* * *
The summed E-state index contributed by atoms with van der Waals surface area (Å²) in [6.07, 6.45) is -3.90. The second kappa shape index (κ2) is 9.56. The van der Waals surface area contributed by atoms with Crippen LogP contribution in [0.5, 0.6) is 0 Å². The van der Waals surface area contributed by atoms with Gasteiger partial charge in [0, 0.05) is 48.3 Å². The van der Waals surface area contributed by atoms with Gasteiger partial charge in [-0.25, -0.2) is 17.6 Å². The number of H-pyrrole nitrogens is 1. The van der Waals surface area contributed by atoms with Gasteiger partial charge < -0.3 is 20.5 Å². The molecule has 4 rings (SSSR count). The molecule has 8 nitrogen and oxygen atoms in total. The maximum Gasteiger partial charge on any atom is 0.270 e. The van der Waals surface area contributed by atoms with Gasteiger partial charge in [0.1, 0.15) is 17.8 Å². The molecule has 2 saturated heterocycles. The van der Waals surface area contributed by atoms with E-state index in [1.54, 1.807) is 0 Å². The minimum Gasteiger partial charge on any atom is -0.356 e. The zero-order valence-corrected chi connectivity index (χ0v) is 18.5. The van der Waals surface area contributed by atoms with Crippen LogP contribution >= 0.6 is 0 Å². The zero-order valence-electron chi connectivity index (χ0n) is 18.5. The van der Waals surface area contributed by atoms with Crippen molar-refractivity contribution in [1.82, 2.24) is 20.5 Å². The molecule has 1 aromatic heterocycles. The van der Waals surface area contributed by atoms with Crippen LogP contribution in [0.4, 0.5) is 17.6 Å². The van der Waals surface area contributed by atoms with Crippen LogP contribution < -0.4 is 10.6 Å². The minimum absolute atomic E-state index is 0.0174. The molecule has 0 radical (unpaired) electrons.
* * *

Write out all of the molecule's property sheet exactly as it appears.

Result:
The summed E-state index contributed by atoms with van der Waals surface area (Å²) in [6.07, 6.45) is -3.90. The second kappa shape index (κ2) is 9.56. The van der Waals surface area contributed by atoms with Crippen LogP contribution in [0.5, 0.6) is 0 Å². The van der Waals surface area contributed by atoms with Gasteiger partial charge in [0, 0.05) is 48.3 Å². The van der Waals surface area contributed by atoms with Gasteiger partial charge in [-0.25, -0.2) is 17.6 Å². The number of H-pyrrole nitrogens is 1. The van der Waals surface area contributed by atoms with Gasteiger partial charge < -0.3 is 20.5 Å². The molecule has 4 rings (SSSR count). The molecule has 8 nitrogen and oxygen atoms in total. The maximum Gasteiger partial charge on any atom is 0.270 e. The van der Waals surface area contributed by atoms with Gasteiger partial charge in [0.1, 0.15) is 17.8 Å². The molecule has 2 saturated heterocycles. The van der Waals surface area contributed by atoms with E-state index in [1.54, 1.807) is 0 Å². The minimum Gasteiger partial charge on any atom is -0.356 e. The zero-order valence-corrected chi connectivity index (χ0v) is 18.5. The van der Waals surface area contributed by atoms with Crippen LogP contribution >= 0.6 is 0 Å². The zero-order valence-electron chi connectivity index (χ0n) is 18.5. The van der Waals surface area contributed by atoms with Crippen molar-refractivity contribution in [1.82, 2.24) is 20.5 Å². The molecule has 1 aromatic heterocycles. The van der Waals surface area contributed by atoms with Crippen LogP contribution in [0.4, 0.5) is 17.6 Å². The van der Waals surface area contributed by atoms with Crippen LogP contribution < -0.4 is 10.6 Å². The minimum absolute atomic E-state index is 0.0174. The molecule has 0 radical (unpaired) electrons.